Cohpa is sceptical that a central, NHS-style OH service is the answer.
Davies worries it would be too unwieldy. Rather, what employers would probably prefer is simply an “OH Google”, he says, a central, high-quality information and advice database or portal, something Cohpa already offers, albeit on a small scale.
“If it was a free service for employers and gave them a list of all the accredited providers in their area, their qualifications, key performance indicators and how to review what they are getting, that would be great,” Davies argues.
“There is also need for incentives for employers. It is far easier for them to let go of someone rather than keep them in work, if it is a lower-level type of job,” he adds. “Some employers consider it is a hassle and too expensive to rehabilitate them and, at the end of the day, money talks.”
Of course, all this talk is fine in principle, but who should lead this process and bring all these disparate strands together? An obvious candidate would be the Health Work and Wellbeing strategy’s National Stakeholder Council (NSC), Horan says.
“Everyone appreciates the fact that we need to be thinking outside the box and looking at the whole spectrum of nursing. We need to be having those conversations about how we are going to get people back into work,” she says.
Atwell says: “If the NSC agrees that it is the way it needs to be, then we need to get all of the profession involved and look at these areas and what we need to focus on.”
“We need to break down the barriers between doctors and nurses, between who does what,” she adds.
As Khan points out, change is coming whether the profession likes it or not. “I can see a situation where OH technicians are doing the donkey work, health and safety practitioners are doing the non-clinical work, and OH physicians and nurses are doing the higher level clinical stuff.”
And, while change can often feel threatening or uncomfortable, it is infinitely better to be driving change than having change done to you. Khan says: “People will feel that their territory is being eroded, but times change. General Electric boss Jack Welch used to say: ‘Control your destiny, or someone else will’.”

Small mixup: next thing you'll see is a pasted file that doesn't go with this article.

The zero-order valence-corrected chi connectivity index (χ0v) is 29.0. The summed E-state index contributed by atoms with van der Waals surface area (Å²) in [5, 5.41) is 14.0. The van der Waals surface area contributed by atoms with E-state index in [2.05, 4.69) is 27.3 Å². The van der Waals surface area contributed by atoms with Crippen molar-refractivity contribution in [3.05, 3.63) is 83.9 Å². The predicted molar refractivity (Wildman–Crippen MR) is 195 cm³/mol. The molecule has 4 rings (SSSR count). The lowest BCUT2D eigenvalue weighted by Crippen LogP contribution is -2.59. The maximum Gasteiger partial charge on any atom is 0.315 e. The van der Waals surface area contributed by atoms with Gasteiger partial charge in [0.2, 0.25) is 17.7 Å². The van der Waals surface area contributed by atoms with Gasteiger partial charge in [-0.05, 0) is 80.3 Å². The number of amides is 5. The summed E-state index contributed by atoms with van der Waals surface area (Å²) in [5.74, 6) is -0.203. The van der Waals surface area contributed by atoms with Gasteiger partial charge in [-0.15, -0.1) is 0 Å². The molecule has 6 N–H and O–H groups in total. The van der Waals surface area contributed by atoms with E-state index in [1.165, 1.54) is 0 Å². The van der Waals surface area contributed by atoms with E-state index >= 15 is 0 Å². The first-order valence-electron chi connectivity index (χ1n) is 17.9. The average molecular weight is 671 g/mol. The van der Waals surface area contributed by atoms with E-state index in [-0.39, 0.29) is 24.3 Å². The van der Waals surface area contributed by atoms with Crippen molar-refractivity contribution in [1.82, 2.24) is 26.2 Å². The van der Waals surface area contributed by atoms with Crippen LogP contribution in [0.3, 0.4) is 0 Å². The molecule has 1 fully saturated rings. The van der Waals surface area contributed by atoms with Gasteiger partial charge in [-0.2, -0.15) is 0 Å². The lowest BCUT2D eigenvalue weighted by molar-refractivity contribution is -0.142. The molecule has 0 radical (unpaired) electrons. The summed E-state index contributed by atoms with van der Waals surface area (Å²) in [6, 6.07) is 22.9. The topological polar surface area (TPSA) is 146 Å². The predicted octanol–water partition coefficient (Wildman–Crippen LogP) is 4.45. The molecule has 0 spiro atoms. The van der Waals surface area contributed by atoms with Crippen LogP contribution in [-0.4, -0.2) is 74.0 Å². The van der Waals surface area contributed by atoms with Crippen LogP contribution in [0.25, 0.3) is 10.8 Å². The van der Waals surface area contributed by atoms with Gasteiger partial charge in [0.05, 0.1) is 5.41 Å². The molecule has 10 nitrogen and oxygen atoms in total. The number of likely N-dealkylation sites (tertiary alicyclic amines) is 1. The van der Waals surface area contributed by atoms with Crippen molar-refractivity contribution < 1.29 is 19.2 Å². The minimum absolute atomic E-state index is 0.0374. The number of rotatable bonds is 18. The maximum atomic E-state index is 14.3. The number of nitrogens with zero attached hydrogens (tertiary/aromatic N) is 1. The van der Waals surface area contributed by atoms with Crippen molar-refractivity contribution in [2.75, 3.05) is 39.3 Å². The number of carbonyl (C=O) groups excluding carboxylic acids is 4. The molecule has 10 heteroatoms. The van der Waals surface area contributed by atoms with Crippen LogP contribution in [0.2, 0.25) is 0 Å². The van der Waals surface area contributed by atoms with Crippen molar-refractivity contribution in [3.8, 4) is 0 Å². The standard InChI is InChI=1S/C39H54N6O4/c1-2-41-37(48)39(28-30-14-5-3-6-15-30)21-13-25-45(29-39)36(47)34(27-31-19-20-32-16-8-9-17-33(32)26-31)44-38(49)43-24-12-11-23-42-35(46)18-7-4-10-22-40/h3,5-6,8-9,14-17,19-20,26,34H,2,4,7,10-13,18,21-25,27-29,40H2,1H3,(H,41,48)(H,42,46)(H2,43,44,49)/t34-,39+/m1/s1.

Royal College of Nursing’s competencies framework
The Royal College of Nursing’s Integrated Career and Competency Framework for Occupational Health Nursing, published in 2005, could yet become a blueprint, or at least a starting point, for a wider competency framework for the profession as a whole.
The framework helps to set and agree best practice and competence as well as pay levels. It is also a handy tool for employers to gauge what level of qualification is appropriate for the job, a key element of the current debate over competencies.
The framework splits OHNs into three categories:
A ‘competent’ OHN is a first-level registered nurse with two years’ post basic experience, plus post-basic education and training equivalent to a university diploma. Such a nurse, it argues, will work under established protocols and procedures at operational level. They will require support of more experienced practitioners for non-routine decisions and defer to an experienced or expert nurse, OH physician, line manager or HR for support in more complex occupational health issues.
An ‘experienced’ OHN is someone with at least two years’ experience in an OH setting and post-basic education and training equivalent to a university degree, and will hold or be working towards a recordable OHN qualification with the NMC. At this level, they are expected to be able to develop and establish protocols and procedures at operational level and develop and lead on safe and competent practice. They are be able to work autonomously and, where appropriate, seek support and guidance from an expert nurse, OH, line manager or HR.
An ‘expert’ OHN is someone with at least five years’ experience in an OH setting, post-basic education and training equivalent to university higher degree and with a recordable OHN qualification with the NMC.
They develop, lead and establish protocols and procedures at operational and strategic levels, innovate, develop and lead on safe and competent practice, and lead and develop consultant occupational nursing and consultancy.